-Dealers are allowed to break from uniform on Sundays, when they are allowed to wear NFL jerseys. Much like their NFL counterparts, dealers wearing Cowboys jerseys are a lot better than dealers wearing Saints jerseys.
-Casinos are fairly intimidating places for new-comers. I’m almost 40, have been to a few different casinos (but am by no means a regular), and don’t have many social inhibitions. But, man, when you approach a table of Let It Ride full of dour faces, you aren’t exactly encouraged to ask “Hey, how do you play this game?” Even with games you know the rules–like blackjack–you worry you’ll sit down and some regular will come along and tell you gruffly you’re in his seat. Or a dealer will admonish you for touching the cards with the wrong hand. After I finally found a few comfortable tables I could re-visit, it was a little easier to chuckle at the Vanderbilt students clearly suffering from casino anxiety as they arrived, walked two laps, and then settled into a corner slot machine to all play together.
-Talking to someone in team gear is always a dangerous proposition. On the one hand, it’s an easy way to enter a conversation. On the other hand, there is Jerry–an incredibly kind man donned in an Arkansas State hat and shirt sitting two seats over from me at a Stud table. No sooner had I mentioned I was in town for the bowl game when Jerry gave me his whole sports experience. Admittedly, some of it was pretty cool: he was a lifetime board member of the Independence Bowl committee who had been a pilot for them for a long time–Jerry was the guy who flew himself and other bowl reps to check out teams in November and December. He lamented how the Independence Bowl’s place in the selection process now dictated they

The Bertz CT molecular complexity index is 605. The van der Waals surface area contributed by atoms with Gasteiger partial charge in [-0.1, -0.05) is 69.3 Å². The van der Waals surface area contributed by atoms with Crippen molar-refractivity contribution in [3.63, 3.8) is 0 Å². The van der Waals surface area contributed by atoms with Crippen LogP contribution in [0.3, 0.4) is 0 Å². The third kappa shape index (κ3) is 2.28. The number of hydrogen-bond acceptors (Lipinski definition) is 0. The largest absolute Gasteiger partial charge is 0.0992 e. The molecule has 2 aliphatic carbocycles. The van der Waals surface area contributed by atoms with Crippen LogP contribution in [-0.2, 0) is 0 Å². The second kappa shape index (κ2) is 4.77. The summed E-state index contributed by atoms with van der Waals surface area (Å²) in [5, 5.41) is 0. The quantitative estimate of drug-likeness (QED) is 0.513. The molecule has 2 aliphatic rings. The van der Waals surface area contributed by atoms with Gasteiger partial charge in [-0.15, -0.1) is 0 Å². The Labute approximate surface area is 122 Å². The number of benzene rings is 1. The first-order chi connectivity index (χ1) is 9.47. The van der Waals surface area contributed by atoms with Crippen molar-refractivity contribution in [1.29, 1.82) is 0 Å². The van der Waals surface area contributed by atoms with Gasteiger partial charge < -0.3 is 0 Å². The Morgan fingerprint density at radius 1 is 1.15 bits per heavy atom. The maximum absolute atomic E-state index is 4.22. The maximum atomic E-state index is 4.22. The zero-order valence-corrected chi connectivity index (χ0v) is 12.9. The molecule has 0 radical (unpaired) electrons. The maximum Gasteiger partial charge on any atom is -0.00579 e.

have fewer teams to observe and choose from. He talked about his Arkansas State team and how well they had done in their bowl game. He even got choked up when he offered up, without prompting, that it was a tough time for him because his son had passed away a year ago this time. He had become a Duke hoops fan from his time stationed at Seymour Johnson and had seen two Final Fours with his son. In the end, I didn’t mind how much Jerry wanted to tell me (the lady sitting between us felt differently and haughtily moved to another spot at the table)–I more felt bad that I was the one Jerry had to be spilling this, too on Christmas Day.
-I thought a lot about the casino and the people filling it–both guests and employees. There is a twinge of sadness to the place: the antiseptic strip club cleaner smell mixed with cigarette smoke, the abundance of Hover-rounds, the looks from people who really need their bets to come through for more than entertainment. At the same time, the place was employing hundreds of dealers and pit bosses, all of whom seemed relatively happy, certainly enjoying work more than they would in a factory or telemarketing. Are casinos bad places? Would it be bad to have them dotting North Carolina were it legal (we currently have the two our west, designed to be a boost to the Cherokee economy)? Who knows.
Final evaluation: Christmas in Shreveport is fine, provided you weren’t forced here against your will. But I won’t be pulling for a North Carolina school to be back here next year so that I “get” to do it again. Maybe in 5 years. Maybe 10.